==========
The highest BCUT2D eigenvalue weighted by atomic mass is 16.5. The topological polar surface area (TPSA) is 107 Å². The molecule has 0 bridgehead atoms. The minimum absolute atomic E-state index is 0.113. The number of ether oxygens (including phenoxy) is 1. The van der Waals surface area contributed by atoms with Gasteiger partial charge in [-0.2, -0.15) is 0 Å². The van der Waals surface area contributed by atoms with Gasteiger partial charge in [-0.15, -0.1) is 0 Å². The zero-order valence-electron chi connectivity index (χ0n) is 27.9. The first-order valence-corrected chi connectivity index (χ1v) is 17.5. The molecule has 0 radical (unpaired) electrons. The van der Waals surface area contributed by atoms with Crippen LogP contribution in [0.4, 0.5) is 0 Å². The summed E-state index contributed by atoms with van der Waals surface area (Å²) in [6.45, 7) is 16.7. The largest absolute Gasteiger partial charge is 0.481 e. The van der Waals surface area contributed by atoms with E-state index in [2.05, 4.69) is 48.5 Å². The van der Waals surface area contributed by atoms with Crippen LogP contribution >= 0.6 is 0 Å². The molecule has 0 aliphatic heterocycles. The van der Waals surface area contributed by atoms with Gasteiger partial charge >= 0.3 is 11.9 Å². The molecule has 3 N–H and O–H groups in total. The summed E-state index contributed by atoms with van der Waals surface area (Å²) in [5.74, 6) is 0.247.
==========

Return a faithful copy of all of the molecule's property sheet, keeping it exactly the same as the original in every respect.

The highest BCUT2D eigenvalue weighted by atomic mass is 16.5. The topological polar surface area (TPSA) is 107 Å². The molecule has 0 bridgehead atoms. The minimum absolute atomic E-state index is 0.113. The number of ether oxygens (including phenoxy) is 1. The van der Waals surface area contributed by atoms with Gasteiger partial charge in [-0.2, -0.15) is 0 Å². The van der Waals surface area contributed by atoms with Gasteiger partial charge in [-0.15, -0.1) is 0 Å². The zero-order valence-electron chi connectivity index (χ0n) is 27.9. The first-order valence-corrected chi connectivity index (χ1v) is 17.5. The molecule has 0 radical (unpaired) electrons. The van der Waals surface area contributed by atoms with Crippen LogP contribution in [0.4, 0.5) is 0 Å². The summed E-state index contributed by atoms with van der Waals surface area (Å²) in [6.45, 7) is 16.7. The largest absolute Gasteiger partial charge is 0.481 e. The van der Waals surface area contributed by atoms with E-state index in [2.05, 4.69) is 48.5 Å². The van der Waals surface area contributed by atoms with Crippen LogP contribution >= 0.6 is 0 Å². The molecule has 0 aliphatic heterocycles. The van der Waals surface area contributed by atoms with Gasteiger partial charge >= 0.3 is 11.9 Å². The molecule has 3 N–H and O–H groups in total. The summed E-state index contributed by atoms with van der Waals surface area (Å²) in [5.74, 6) is 0.247.